Q: A spontaneity and an irreverent sense of humor seem to permeate your work. How would you describe your style? What inspires you?
A: I can see a new piece of art in many things. It is dangerous for me to go to a second hand store. Never take me to SCRAP (Scrounger’s Center for Reusable Art Parts in San Francisco). I won’t leave that place without picking up a tote full of things. I love collage, either using rubber stamps or magazine cut outs. I don’t know how I would describe my art. Playful? Weird? Crazy? Imaginative? The sense of humor is in my family. (Wait – don’t say it’s German – lol).
Q: What has been the most rewarding part about teaching?
A: Having students who are getting excited about their own work. To see that they really pick it up, that they enjoy what they do. When someone comes back and makes another piece. When I show a student a way to make it easier for her to do something and the student has this “aha” moment and gets excited about the work.
Q: Has teaching changed you or made you a better artist? If so, in what way?
A: Teaching is always a time to learn. There is always something you can take away. It is always interesting to hear other people’s stories, their ideas, and then take them and apply them to your own work. It inspires. I think it is important to be with other people who are doing their art to break out from your own routine. It helps you see things differently and appreciate other work. It takes you away from your own style, and that is very important.
Q: What would you say to someone who is contemplating creating for a living?
A: Be realistic. Have a secure source of income. Know your expenses. Do the calculations to find out how much money you need to survive. Once you see that it works, do it full time … if you are brave enough to plunge into the unknown. Or just do it . But that’s not what I can do.
Q: What has been the reaction to you work?
A: I still find – unless you are among book artists – most people do not know what book art is. When I talk to people, and they ask me about my artwork, and I say book artist, in general people think that I am a graphic designer or illustrator for books. Once I show my work, especially the tunnel and carousel books, people enjoy the work. You only have to look at the images. No reading required!
If it comes to the books that contain a story and have more writing than images, people need more time to understand the work to really appreciate it. However I find that even if someone does not have the time to read through a story/poem, there is still the appreciation for the craftsmanship. People like to touch/feel the book. The tactile part is apparently something people are naturally drawn to.
Q: What has been your proudest moment/achievement as an artist?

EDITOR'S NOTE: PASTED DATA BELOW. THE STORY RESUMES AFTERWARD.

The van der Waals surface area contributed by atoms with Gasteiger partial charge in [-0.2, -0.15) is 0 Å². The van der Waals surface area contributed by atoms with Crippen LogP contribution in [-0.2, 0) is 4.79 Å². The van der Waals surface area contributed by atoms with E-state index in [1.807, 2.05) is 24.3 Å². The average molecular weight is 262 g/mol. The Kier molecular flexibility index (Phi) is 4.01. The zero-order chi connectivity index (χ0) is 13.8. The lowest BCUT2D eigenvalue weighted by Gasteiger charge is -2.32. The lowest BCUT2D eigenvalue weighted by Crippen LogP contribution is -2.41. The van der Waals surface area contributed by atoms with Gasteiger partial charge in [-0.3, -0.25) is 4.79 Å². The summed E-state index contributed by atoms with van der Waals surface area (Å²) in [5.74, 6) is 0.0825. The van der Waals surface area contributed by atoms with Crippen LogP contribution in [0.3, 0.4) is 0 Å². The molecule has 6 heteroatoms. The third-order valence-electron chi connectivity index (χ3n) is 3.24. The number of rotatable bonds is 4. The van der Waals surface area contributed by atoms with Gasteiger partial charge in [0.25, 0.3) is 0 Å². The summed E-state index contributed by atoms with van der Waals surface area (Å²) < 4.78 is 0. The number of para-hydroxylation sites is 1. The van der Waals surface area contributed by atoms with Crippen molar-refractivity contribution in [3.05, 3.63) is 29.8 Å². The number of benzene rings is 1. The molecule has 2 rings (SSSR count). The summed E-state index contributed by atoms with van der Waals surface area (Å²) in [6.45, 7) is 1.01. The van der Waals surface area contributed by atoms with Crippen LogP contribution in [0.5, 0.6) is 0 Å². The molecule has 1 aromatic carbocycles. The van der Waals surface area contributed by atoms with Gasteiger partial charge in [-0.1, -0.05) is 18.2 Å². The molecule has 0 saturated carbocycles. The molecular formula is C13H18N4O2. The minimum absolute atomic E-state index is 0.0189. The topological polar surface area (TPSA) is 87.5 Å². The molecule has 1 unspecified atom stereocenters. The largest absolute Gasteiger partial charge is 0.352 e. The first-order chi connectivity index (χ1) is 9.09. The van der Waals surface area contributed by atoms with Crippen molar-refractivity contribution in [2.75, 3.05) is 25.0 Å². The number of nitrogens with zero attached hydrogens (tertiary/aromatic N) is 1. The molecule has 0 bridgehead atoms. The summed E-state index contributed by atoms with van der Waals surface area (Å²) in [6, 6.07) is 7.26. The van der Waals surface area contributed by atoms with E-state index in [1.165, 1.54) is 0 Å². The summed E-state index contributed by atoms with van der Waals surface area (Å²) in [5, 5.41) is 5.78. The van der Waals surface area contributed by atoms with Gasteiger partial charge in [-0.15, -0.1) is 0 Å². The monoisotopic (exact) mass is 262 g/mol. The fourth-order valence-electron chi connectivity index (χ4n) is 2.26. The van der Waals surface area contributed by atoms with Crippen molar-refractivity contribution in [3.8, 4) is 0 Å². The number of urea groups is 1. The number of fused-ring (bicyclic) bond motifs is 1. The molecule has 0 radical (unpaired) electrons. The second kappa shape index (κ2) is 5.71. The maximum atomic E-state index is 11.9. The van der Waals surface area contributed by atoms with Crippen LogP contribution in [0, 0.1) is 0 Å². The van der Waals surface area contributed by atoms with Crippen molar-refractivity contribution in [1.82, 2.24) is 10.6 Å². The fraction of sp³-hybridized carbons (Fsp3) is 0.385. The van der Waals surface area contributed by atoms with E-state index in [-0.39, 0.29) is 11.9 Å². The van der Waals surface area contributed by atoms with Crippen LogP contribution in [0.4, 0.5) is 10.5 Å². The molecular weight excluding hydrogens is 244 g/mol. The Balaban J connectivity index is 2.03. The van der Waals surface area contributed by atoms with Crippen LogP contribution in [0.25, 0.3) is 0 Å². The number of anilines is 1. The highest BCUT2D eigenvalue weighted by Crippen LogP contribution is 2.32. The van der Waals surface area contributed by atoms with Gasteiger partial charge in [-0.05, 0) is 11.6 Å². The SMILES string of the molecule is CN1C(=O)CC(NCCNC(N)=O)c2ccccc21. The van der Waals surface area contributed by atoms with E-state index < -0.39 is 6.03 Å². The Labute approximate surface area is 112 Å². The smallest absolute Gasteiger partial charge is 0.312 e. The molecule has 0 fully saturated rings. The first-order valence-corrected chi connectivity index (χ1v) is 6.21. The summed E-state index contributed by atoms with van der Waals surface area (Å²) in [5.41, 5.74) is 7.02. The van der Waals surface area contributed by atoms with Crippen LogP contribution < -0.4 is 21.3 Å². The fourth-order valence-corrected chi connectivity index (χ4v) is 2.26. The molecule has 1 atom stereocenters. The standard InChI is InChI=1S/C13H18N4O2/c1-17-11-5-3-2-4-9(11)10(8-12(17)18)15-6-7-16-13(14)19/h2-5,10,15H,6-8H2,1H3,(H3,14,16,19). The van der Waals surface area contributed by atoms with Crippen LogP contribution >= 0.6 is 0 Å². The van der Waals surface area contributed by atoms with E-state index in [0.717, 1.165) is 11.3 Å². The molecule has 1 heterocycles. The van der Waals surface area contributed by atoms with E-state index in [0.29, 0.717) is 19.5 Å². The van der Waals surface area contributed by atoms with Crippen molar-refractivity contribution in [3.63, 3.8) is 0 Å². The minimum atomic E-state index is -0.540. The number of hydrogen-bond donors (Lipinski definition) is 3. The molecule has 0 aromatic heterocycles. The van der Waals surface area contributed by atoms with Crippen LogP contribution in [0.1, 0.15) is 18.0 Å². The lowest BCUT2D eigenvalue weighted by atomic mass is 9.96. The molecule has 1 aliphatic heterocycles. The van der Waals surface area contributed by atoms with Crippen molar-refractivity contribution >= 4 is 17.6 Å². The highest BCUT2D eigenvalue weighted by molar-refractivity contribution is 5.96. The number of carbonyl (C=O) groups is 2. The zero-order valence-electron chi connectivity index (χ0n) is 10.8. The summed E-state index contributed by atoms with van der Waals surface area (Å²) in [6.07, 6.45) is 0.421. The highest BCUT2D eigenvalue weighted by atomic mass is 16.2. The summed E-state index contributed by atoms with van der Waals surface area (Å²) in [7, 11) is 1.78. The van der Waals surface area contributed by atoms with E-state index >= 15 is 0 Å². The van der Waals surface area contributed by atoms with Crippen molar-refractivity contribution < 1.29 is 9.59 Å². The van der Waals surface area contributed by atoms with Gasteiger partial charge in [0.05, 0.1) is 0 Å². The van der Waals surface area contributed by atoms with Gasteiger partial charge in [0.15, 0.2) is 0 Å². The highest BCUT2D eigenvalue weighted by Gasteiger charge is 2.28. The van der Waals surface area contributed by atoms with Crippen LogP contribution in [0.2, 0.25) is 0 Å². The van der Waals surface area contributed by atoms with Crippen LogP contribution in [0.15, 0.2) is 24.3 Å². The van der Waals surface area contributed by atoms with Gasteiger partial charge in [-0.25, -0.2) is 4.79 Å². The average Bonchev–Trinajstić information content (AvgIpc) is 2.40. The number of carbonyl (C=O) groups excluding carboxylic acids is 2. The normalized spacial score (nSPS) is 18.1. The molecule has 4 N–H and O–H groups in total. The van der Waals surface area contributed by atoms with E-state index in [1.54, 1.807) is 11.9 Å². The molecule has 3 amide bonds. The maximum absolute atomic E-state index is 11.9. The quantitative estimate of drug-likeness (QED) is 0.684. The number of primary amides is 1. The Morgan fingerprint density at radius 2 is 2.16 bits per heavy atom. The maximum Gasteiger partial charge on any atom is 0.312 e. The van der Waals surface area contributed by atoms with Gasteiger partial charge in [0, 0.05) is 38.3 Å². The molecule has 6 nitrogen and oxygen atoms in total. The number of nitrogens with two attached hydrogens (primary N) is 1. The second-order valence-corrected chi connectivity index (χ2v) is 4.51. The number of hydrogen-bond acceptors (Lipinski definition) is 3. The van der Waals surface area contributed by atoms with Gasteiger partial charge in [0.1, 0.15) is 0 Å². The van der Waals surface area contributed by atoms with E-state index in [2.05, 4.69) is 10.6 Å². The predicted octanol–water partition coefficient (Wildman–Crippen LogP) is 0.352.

A: It is always exciting when someone is not only interested in your artwork, but is also willing to buy a piece.
The first time I entered a book in a show was for the annual spring show in 2005 at the Academy of Art. I entered a book arts piece, even though that was not really a category back then. There was also a limit on how many pieces you could enter. I created two books with a total of 32 etchings in a full clam shell box. Not only was it accepted, but it also received first place, and this in book arts. It was very exciting.
And when, for the first time, one of my books was acquired by a library to go into their special collection – I was thrilled!
Q: In addition to teaching, do you also sell your work? If so, where can fans buy or view your art? In addition to your website, where else can we find your work online?
A: I do have a website where you can view some of my work – bettina-pauly.com. If there is anything that is of interest, people can always contact me through the site.
I do have some of my work at 23 Sandy Gallery in Portland, Oregon.
The Kelmscott Bookshop in Baltimore, Maryland, just asked for three of my books.
I love how Bettina’s life has come full circle, as far as pursuing art is concerned. From wanting to become a potter, to becoming a chef and working in the hospitality industry, to eventually becoming a book artist and instructor, her story demonstrates that the path to what we want may take a circuitous route and a few detours, but if we are passionate, we will eventually get to our destination.
Thank you, again, Bettina, for sharing your inspiring story with us!
As you can see in the preceding photos, Bettina has a really broad range when it comes to the art of the book. From whimsical, to irreverent, to elegant, to rustic, her style runs the gamut. Which is your favorite? Please share in the comments.